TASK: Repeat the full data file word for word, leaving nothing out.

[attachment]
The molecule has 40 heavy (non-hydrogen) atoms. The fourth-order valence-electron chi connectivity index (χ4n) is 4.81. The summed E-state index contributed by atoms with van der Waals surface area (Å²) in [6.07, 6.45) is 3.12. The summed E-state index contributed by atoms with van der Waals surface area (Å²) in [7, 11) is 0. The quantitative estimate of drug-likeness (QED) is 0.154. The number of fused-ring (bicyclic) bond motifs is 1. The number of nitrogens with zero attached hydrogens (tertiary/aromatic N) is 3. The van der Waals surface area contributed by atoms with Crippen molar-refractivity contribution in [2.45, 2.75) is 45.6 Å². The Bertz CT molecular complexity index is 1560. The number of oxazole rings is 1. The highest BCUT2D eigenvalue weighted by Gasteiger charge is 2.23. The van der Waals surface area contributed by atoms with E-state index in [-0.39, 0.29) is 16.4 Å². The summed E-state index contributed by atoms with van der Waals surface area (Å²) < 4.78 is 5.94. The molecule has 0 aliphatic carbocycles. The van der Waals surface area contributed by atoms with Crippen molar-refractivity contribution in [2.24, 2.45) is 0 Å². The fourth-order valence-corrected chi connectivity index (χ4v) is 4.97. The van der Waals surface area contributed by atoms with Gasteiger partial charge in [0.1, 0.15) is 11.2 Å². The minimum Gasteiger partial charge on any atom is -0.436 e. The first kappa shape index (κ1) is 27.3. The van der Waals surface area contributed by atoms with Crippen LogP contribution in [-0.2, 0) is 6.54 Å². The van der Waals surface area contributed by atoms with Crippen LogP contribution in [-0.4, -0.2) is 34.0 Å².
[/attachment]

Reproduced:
The molecule has 40 heavy (non-hydrogen) atoms. The fourth-order valence-electron chi connectivity index (χ4n) is 4.81. The summed E-state index contributed by atoms with van der Waals surface area (Å²) in [6.07, 6.45) is 3.12. The summed E-state index contributed by atoms with van der Waals surface area (Å²) in [7, 11) is 0. The quantitative estimate of drug-likeness (QED) is 0.154. The number of fused-ring (bicyclic) bond motifs is 1. The number of nitrogens with zero attached hydrogens (tertiary/aromatic N) is 3. The van der Waals surface area contributed by atoms with Crippen molar-refractivity contribution in [2.45, 2.75) is 45.6 Å². The Bertz CT molecular complexity index is 1560. The number of oxazole rings is 1. The highest BCUT2D eigenvalue weighted by Gasteiger charge is 2.23. The van der Waals surface area contributed by atoms with E-state index in [-0.39, 0.29) is 16.4 Å². The summed E-state index contributed by atoms with van der Waals surface area (Å²) < 4.78 is 5.94. The molecule has 0 aliphatic carbocycles. The van der Waals surface area contributed by atoms with Crippen molar-refractivity contribution in [2.24, 2.45) is 0 Å². The fourth-order valence-corrected chi connectivity index (χ4v) is 4.97. The van der Waals surface area contributed by atoms with Gasteiger partial charge in [0.1, 0.15) is 11.2 Å². The minimum Gasteiger partial charge on any atom is -0.436 e. The first kappa shape index (κ1) is 27.3. The van der Waals surface area contributed by atoms with Crippen LogP contribution in [-0.2, 0) is 6.54 Å². The van der Waals surface area contributed by atoms with Crippen LogP contribution in [-0.4, -0.2) is 34.0 Å².